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What Is the Discharge Injunction, and What Happens If It’s Violated?

When you receive a bankruptcy discharge, it releases you from personal liability for certain specific debts. A discharge injunction is a permanent order that prevents creditors from collecting on those and other pre-petition debts. This includes letters, telephone calls and other means of contact. When a creditor violates the discharge injunction, they can face serious consequences. The idea behind this is that bankruptcy allows debtors to either start fresh or catch up on their debts without losing their assets; allowing creditors to try to collect debt after a discharge goes against that policy. Read on for more information from a bankruptcy lawyer in Montgomery County, TX.

Prohibited Actions by Creditors

Once you’ve received your discharge, creditors are no longer allowed to contact you in an attempt to collect on your debts. This broad prohibition covers a number of actions. For example, creditors cannot try to sell the debt to a collection agency. They are not allowed to use phone calls, collection letters or public announcements of default in order to get in contact with the debtor. They cannot refuse to modify loans unless the debtor reaffirms mortgages or other loans, and they cannot move to perfect a lien over discharged debt.

Creditors actually have a legal duty to prevent violations, which, on a practical level, means they often form internal procedures to make sure they’re not contacting a debtor whose debt has been discharged.

Consequences of Violation

11 U.S.C. § 105 of the Bankruptcy Code allows bankruptcy courts to take actions against creditors who violate the code. This can include actual damages, attorney’s fees and costs as well as occasional punitive and emotional distress damages. The most common punishment to overeager creditors is civil contempt, which is usually payable by a fine.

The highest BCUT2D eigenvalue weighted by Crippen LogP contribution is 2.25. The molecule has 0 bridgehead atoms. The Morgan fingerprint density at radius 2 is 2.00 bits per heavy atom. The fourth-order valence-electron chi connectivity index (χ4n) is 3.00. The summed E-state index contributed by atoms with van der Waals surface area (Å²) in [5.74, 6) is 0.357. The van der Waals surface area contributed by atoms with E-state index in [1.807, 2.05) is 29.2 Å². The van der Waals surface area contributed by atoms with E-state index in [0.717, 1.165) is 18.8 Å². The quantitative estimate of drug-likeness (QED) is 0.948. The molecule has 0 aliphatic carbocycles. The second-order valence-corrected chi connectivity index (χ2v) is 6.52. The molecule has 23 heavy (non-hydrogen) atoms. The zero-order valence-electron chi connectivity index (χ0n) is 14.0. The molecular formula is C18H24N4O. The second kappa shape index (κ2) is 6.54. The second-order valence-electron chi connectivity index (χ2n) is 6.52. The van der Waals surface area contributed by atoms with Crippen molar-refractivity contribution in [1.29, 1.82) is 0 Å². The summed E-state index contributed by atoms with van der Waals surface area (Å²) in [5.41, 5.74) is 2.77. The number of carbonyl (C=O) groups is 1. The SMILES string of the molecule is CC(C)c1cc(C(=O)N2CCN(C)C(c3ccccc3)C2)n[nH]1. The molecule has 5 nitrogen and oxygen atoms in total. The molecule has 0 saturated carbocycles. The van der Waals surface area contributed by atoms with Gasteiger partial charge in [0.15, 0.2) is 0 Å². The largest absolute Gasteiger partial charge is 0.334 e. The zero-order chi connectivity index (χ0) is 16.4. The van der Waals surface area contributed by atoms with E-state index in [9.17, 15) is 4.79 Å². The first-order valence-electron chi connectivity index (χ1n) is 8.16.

Trying to collect on a discharged debt through any of those prohibited actions may also violate the Fair Debt Collection Practices Act and other state and federal consumer protection laws.

Of course, a debtor can voluntarily pay a discharged debt if they like, but the creditors are not entitled to collect it themselves. We see this most often if the debt would affect the debtor’s standing in the community, such as loans from family or unpaid medical debt to a local practice.

How to Proceed

If you believe a creditor is illegally harassing you to collect on your discharged debt, you have a few options. First, you should consider retaining a bankruptcy lawyer in Montgomery County, TX. Second, you or your attorney will file a motion with the bankruptcy court to reexamine the case. If the creditor is found to be illegally harassing a discharged debtor, they will be sanctioned.

You should be aware that discharges can occasionally be revoked. This usually happens when the discharge has been obtained fraudulently, or when there are errors and missing documentation. It’s important that you or the lawyer you hire goes through each piece of paperwork with a fine-tooth comb.

If you are looking for a bankruptcy lawyer in Montgomery County, TX, contact James R. Jones, Attorney at Law for a consultation today.

James R. Jones, Attorney at Law.
James Jones, Esq.

Mr. Jones’ practice concentrates on business and consumer Chapter 7 bankruptcy
and he has been an attorney of record in several hundred such cases.